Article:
Description This application is a Continuation in Part of U.S. patent application Ser. No. 09/134,616, filed Aug. 14, 1998, now U.S. Pat. No. 6,028,820 which is a Continuation in Part of U.S. patent application Ser. No. 08/909,454, filed Aug. 11, 1997, now U.S. Pat. No. 5,796,678, issued Aug. 18, 1998. This invention pertains to a method for predicting the dynamic parameters of fluids in a subterranean reservoir. In the search for subterranean fluids (typically natural gas and/or petroleum), classical methods have used seismic imaging to generate an image of a subterranean region of exploration. Modem three dimensional (3D) seismic imaging has aided a great deal in developing credible models of the region of interest. Information regarding travel time of seismic signals can be used to estimate velocities of various subsurface layers, which provides information indicative of the rock type. Hydrocarbons are often trapped by geologic faults, and so the seismic images are subsequently interpreted to identify rock types which, in conjunction with geologic faults or other phenomenon, would result in an accumulation of fluids in an area in the region of study. However seismic information provides only limited information. Unless the geologic fault has a seal, fluids will not be trapped. Unfortunately, seismic survey data does not contain sufficient information to indicate the presence or absence of a seal. Other information is desirable which, if used in conjunction with seismic images, would improve the probability of finding hydrocarbons. It is known that the field of so-called prestresses in the earth's crust is determined by two systems of external forces, namely, gravitational and tectonic forces. The joint action of these forces can result in compaction as well as in unloading of rock masses with respect to their normal gravitational or lithostatic stress condition. The existing theory describing stress fields in the earth's crust is absolutely correct for elastic and continuous media. At the same time information derived from a number of wells, drilled down to 10 km, points to the presence of fractures in sedimentary and crystalline parts of the earth's crust. Since there is little reason to expect presence of spatially localized fractures, we can affirm that any real rock unit is bounded by a closed system of fractures and represents a discrete system. Taking into account a well-known concept that any basin represents a tectonically young and consequently active structure, these are all reasons to consider any unit of the sedimentary cover as a part of discrete dynamic system. To date, no one has thought to use information pertaining to stress in the earth's crust as part of a method for determining the presence of fluid in a subterranean formation. Our invention uses seismic imaging information in conjunction with formation stress information to improve the reliability of seismic exploration for hydrocarbons. The publication of J. D. Byerlee (Friction of Rocks,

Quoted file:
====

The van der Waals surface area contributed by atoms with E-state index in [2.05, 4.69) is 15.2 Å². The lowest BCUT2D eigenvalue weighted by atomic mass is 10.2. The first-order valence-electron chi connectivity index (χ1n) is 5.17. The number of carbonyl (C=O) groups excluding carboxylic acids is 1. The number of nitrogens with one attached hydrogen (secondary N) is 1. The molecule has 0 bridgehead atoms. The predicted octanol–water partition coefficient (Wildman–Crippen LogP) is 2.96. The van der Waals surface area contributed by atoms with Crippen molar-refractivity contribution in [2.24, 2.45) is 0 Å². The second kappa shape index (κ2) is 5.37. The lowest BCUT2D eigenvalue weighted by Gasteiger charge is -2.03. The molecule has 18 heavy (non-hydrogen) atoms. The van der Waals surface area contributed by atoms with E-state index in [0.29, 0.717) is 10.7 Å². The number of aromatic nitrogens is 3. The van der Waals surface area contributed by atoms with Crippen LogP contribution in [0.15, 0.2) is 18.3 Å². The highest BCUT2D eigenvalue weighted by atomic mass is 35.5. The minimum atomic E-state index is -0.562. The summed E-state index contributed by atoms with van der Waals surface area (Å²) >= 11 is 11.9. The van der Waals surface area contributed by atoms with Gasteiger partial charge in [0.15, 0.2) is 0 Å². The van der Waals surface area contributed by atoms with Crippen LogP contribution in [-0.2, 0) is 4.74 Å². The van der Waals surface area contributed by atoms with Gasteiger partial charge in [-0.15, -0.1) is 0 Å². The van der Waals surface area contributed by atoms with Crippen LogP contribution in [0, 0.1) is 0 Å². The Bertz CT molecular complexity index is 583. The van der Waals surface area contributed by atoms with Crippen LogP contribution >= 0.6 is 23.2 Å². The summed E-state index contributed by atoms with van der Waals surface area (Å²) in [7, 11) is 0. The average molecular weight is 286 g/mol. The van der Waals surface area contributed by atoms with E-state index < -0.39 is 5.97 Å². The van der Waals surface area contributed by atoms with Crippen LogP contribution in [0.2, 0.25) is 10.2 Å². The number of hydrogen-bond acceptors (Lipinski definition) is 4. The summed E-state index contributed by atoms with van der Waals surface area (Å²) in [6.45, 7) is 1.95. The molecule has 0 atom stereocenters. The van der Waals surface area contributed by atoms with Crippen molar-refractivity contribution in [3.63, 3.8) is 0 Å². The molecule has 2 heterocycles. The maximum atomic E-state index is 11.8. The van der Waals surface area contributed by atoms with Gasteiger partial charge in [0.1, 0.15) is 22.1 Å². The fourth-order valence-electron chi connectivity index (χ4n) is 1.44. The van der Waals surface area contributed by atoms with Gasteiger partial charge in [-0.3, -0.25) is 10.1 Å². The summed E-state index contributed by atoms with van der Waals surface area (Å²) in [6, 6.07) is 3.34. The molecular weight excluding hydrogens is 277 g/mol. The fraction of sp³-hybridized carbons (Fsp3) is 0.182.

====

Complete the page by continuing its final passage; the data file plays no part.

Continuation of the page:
or in the terms of main stresses, the limit value of horizontal stresses down to the depths of 5 km is estimated to be